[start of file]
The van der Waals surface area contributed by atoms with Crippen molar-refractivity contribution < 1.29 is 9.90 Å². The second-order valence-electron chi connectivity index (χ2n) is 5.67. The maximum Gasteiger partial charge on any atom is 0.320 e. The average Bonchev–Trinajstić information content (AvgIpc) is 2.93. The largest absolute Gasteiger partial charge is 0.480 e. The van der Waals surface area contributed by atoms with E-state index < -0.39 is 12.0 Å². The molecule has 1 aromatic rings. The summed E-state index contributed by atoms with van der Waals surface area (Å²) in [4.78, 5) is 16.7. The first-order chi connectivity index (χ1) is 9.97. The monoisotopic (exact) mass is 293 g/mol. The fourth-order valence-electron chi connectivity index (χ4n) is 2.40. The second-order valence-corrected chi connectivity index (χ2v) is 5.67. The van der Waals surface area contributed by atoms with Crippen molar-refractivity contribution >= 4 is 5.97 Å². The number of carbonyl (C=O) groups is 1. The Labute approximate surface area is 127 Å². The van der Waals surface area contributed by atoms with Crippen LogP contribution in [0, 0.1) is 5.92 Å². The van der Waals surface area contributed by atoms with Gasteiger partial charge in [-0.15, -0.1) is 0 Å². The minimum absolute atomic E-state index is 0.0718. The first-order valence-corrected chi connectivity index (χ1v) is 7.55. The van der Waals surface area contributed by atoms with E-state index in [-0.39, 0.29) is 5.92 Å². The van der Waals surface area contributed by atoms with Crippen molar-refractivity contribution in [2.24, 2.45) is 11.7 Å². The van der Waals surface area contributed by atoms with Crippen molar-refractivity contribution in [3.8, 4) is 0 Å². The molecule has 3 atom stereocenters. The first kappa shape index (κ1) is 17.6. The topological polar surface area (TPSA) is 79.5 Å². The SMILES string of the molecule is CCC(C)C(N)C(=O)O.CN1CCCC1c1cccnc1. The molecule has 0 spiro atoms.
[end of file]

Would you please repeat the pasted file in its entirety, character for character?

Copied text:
The van der Waals surface area contributed by atoms with Crippen molar-refractivity contribution < 1.29 is 9.90 Å². The second-order valence-electron chi connectivity index (χ2n) is 5.67. The maximum Gasteiger partial charge on any atom is 0.320 e. The average Bonchev–Trinajstić information content (AvgIpc) is 2.93. The largest absolute Gasteiger partial charge is 0.480 e. The van der Waals surface area contributed by atoms with E-state index < -0.39 is 12.0 Å². The molecule has 1 aromatic rings. The summed E-state index contributed by atoms with van der Waals surface area (Å²) in [4.78, 5) is 16.7. The first-order chi connectivity index (χ1) is 9.97. The monoisotopic (exact) mass is 293 g/mol. The fourth-order valence-electron chi connectivity index (χ4n) is 2.40. The second-order valence-corrected chi connectivity index (χ2v) is 5.67. The van der Waals surface area contributed by atoms with Crippen molar-refractivity contribution >= 4 is 5.97 Å². The number of carbonyl (C=O) groups is 1. The Labute approximate surface area is 127 Å². The van der Waals surface area contributed by atoms with Crippen LogP contribution in [0, 0.1) is 5.92 Å². The van der Waals surface area contributed by atoms with Gasteiger partial charge in [-0.15, -0.1) is 0 Å². The minimum absolute atomic E-state index is 0.0718. The first-order valence-corrected chi connectivity index (χ1v) is 7.55. The van der Waals surface area contributed by atoms with E-state index in [-0.39, 0.29) is 5.92 Å². The van der Waals surface area contributed by atoms with Crippen molar-refractivity contribution in [2.24, 2.45) is 11.7 Å². The van der Waals surface area contributed by atoms with Crippen molar-refractivity contribution in [3.8, 4) is 0 Å². The molecule has 3 atom stereocenters. The first kappa shape index (κ1) is 17.6. The topological polar surface area (TPSA) is 79.5 Å². The SMILES string of the molecule is CCC(C)C(N)C(=O)O.CN1CCCC1c1cccnc1. The molecule has 0 spiro atoms.